Crisis and Complementarities: A Comparative Political Economy of Economic Policies after COVID-19
By Bob Hancké, Toon Van Overbeke and Dustin Voss, The London School of Economics and Political Science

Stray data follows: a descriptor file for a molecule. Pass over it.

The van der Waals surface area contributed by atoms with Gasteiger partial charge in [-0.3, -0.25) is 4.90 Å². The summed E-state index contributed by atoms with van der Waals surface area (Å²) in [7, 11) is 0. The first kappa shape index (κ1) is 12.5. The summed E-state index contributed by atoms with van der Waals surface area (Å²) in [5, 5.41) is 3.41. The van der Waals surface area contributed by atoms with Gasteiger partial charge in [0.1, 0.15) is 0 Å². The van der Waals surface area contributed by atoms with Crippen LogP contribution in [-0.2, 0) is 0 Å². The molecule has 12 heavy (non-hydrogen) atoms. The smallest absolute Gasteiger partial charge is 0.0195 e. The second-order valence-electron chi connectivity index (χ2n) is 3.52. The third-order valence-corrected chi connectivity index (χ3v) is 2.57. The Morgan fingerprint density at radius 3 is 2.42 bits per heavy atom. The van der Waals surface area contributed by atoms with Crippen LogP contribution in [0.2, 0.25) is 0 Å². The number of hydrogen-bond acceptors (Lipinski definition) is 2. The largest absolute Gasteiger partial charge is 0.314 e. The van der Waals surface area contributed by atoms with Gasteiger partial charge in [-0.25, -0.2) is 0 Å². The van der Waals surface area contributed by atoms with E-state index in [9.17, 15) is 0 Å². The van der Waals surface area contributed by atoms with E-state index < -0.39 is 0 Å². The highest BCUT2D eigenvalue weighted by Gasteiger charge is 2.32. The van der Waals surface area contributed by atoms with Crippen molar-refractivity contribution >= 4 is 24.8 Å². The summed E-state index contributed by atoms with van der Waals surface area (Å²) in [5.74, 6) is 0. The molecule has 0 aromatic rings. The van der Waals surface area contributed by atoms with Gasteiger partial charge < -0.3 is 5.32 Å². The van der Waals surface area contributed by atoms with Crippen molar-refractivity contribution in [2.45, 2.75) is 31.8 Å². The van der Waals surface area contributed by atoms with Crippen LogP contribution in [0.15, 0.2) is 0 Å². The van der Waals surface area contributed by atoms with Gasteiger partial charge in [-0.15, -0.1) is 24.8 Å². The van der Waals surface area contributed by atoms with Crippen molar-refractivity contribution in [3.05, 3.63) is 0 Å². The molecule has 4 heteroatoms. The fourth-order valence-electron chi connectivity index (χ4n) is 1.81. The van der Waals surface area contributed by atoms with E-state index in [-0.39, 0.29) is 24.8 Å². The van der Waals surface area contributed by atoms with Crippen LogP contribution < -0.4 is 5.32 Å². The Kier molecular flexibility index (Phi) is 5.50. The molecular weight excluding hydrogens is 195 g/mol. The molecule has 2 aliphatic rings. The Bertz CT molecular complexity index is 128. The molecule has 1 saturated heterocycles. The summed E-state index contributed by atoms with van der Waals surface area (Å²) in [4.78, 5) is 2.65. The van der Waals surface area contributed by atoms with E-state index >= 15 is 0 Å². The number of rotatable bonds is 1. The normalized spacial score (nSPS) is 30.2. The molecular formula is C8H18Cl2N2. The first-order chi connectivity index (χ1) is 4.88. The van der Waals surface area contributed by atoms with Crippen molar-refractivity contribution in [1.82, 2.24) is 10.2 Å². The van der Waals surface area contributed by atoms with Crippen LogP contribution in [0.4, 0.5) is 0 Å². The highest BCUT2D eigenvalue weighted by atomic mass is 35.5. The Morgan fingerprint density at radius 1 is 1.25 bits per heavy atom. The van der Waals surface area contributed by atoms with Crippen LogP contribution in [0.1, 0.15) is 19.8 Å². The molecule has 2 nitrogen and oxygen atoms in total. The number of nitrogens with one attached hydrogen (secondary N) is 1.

We examine economic policy responses to the COVID-19 induced economic collapse in Germany (a coordinated market economy) and the UK (a liberal market economy). The two countries responded to the symmetric economic shock with very similar furlough and business credit schemes to stabilize the demand and supply sides of the economy. However, since these policies fed into very different political-economic structures in both countries, they produced very different results. We attribute this divergence to the effect of “institutional complementarities,” the notion in Varieties of Capitalism that different elements of a system are mutually articulated and, therefore, mutually reinforcing beyond their initial contribution, or vice versa. Our results serve as a cautionary tale to policymakers that introducing policy elements developed in other institutional contexts is complex and challenge us to consider systematically the way in which institutional frameworks actively shape policy outcomes.